Annika Zeigler is a freshman English-education major from Spokane, Wash.
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Women Behind Swan Family Ink share their story
How three artists have entered - and now defined - Moscow’s tattoo scene
March 10, 2020
The exterior of Moscow’s Swan Family Ink is painted in a traditional beige. The inside is bursting with life, color and ’90s grunge music.
Swan Family Ink owner Telisa Swan gave her first tattoo at the age of 12 — to herself. She gave her second at 14 — again to herself. In 1993, shortly after finishing her bachelor’s degree in graphic design at WSU, she began her professional tattoo career.
Her mentor, a tattoo artist for a bike club, saw her receiving endless commissions by the end of training.
“We’ve seen some s—,” Swan said. “When we first started it was a lot of bikers; [I] had some run-ins with ‘types.’ Men wouldn’t get tattooed by me sometimes at bike rallies, which was fine by me ’cause I didn’t wanna tattoo ‘em anyway. I went to their girlfriends and gave them great tattoos.”
Swan did not allow those early criticisms to hinder her work. She received prestigious national and international awards for tattooing starting with the Best Celtic Tattoo award at the Marked for Life tattoo convention in 1999 and more recently the Lifetime Achievement Award at the Coeur D’Alene 2019 All Hallows Convention.
Swan has also served on multiple judging panels, and will be a panel guest at Puerto Rico’s 2020 International Tattoo Convention.
Swan worked at several tattoo shops across the U.S. before finally settling in Moscow. Alongside her work tattoo artists Cera “Foo” Swan, Telisa Swan’s daughter and Myra Bird.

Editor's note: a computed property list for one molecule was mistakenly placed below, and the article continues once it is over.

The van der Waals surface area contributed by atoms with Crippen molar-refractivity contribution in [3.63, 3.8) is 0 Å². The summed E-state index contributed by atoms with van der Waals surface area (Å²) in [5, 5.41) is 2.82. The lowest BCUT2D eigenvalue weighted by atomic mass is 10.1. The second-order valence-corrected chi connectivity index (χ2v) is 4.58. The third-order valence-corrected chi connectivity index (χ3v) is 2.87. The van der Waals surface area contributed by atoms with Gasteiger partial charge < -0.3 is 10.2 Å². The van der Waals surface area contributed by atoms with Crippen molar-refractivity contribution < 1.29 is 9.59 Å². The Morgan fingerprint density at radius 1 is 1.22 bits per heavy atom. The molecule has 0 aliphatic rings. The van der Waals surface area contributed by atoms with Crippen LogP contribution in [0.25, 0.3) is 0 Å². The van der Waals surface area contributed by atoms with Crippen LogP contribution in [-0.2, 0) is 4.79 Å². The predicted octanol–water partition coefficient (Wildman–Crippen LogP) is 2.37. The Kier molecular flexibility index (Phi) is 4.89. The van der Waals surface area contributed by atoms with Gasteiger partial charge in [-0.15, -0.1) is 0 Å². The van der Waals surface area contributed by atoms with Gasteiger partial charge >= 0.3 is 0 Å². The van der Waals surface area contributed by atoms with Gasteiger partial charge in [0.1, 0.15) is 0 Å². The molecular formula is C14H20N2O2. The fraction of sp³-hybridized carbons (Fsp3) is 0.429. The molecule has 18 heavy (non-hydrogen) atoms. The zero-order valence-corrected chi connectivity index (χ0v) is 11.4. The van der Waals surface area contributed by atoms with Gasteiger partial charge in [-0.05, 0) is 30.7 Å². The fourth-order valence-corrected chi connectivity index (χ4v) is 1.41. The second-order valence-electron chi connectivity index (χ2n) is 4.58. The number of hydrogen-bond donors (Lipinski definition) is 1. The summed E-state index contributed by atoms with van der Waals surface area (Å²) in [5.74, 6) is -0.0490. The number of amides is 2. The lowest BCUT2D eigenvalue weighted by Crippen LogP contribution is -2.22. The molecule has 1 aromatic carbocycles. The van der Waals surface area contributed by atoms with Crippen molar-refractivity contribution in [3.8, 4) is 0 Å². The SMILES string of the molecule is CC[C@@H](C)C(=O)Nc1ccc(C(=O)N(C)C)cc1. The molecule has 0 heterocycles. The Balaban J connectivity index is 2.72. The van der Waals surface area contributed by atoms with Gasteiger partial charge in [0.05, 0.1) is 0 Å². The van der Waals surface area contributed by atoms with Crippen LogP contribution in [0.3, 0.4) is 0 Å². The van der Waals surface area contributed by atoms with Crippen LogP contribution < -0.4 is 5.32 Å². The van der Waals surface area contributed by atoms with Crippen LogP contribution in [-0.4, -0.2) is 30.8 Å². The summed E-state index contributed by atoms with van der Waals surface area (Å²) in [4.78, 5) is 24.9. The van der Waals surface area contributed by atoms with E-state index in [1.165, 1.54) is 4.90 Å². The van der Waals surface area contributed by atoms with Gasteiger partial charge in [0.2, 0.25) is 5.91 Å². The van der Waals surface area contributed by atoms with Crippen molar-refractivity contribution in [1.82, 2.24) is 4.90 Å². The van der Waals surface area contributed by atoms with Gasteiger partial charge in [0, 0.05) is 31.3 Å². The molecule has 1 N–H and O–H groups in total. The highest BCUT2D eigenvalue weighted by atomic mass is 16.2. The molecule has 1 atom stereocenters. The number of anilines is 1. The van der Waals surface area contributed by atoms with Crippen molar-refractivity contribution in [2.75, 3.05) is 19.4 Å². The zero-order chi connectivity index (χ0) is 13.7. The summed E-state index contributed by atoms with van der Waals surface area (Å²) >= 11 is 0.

“I couldn’t imagine any other life,” Cera Swan said. “I started right out of high school. [Tattooing] is the only life I really know; I grew up in a tattoo shop. I knew that’s what I wanted to do when I was 12. I did my seventh grade career day project on tattooing.”
Cera has been tattooing for 20 years, mentored by her mother. She specializes in black and gray floral design.
Myra Bird was introduced to the Swans through her fiance and quickly impressed Telisa with her artwork. Telisa Swan offered Bird a rare apprenticeship, and she has been tattooing for seven years since. She enjoys neo-traditionalist tattooing — a style characterized by modern versions of traditional American tattoos.
“In high school, I would definitely skip math to go hang out in the back of art class,” Bird said. “I did my first tattoo on myself.”
In stark contrast to Telisa’s initial experience in tattooing, female tattooists are now common in many shops.
“When I started, there weren’t very many women in this business and the men were of the mind to keep them out,” Telisa Swan said. “We kind of just had to stick together … People aren’t weird [now] about being tattooed by a woman.”
As she has practiced her craft over the years, she has seen the very nature of tattoos (by both men and women) change as well. Tattoos have come to be considered fine art — a stark contrast to the stigma that surrounded them in the ‘90s, she said.
“I wanted to be taken seriously as an artist,” she said. “I was worried that somehow being a tattoo artist was going to, like, disqualify me? And now today, I couldn’t have ever imagined that now tattoos are considered fine art. [They’re] in galleries like Norman Rockwell.”
Telisa Swan, Cera “Foo” Swan and Myra Bird are all available for custom tattooing at Swan Family Ink in Moscow, Idaho. Piercing and cosmetic tattooing are also offered. For more information on the artists and their work, visit swanfamilyink.com.
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